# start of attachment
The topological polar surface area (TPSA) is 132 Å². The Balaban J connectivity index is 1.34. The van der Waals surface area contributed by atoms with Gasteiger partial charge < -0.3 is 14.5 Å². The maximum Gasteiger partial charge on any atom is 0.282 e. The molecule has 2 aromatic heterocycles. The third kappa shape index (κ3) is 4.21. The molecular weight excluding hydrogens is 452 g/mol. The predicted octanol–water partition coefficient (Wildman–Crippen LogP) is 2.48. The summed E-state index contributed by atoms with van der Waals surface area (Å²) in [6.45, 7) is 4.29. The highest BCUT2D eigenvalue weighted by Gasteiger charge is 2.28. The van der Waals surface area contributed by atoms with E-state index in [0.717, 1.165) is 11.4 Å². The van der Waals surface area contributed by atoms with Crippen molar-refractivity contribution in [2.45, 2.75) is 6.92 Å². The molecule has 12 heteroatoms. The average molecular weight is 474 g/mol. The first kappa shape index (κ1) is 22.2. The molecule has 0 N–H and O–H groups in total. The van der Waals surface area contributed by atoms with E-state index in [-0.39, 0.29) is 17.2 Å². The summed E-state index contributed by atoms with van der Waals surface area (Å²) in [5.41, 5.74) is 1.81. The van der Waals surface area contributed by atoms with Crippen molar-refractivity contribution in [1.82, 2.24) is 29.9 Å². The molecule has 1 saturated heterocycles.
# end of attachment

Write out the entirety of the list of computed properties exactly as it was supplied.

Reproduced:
The topological polar surface area (TPSA) is 132 Å². The Balaban J connectivity index is 1.34. The van der Waals surface area contributed by atoms with Gasteiger partial charge < -0.3 is 14.5 Å². The maximum Gasteiger partial charge on any atom is 0.282 e. The molecule has 2 aromatic heterocycles. The third kappa shape index (κ3) is 4.21. The molecular weight excluding hydrogens is 452 g/mol. The predicted octanol–water partition coefficient (Wildman–Crippen LogP) is 2.48. The summed E-state index contributed by atoms with van der Waals surface area (Å²) in [6.45, 7) is 4.29. The highest BCUT2D eigenvalue weighted by Gasteiger charge is 2.28. The van der Waals surface area contributed by atoms with E-state index in [0.717, 1.165) is 11.4 Å². The van der Waals surface area contributed by atoms with Crippen molar-refractivity contribution in [2.45, 2.75) is 6.92 Å². The molecule has 12 heteroatoms. The average molecular weight is 474 g/mol. The first kappa shape index (κ1) is 22.2. The molecule has 0 N–H and O–H groups in total. The van der Waals surface area contributed by atoms with E-state index in [-0.39, 0.29) is 17.2 Å². The summed E-state index contributed by atoms with van der Waals surface area (Å²) in [5.41, 5.74) is 1.81. The van der Waals surface area contributed by atoms with Crippen molar-refractivity contribution in [1.82, 2.24) is 29.9 Å². The molecule has 1 saturated heterocycles.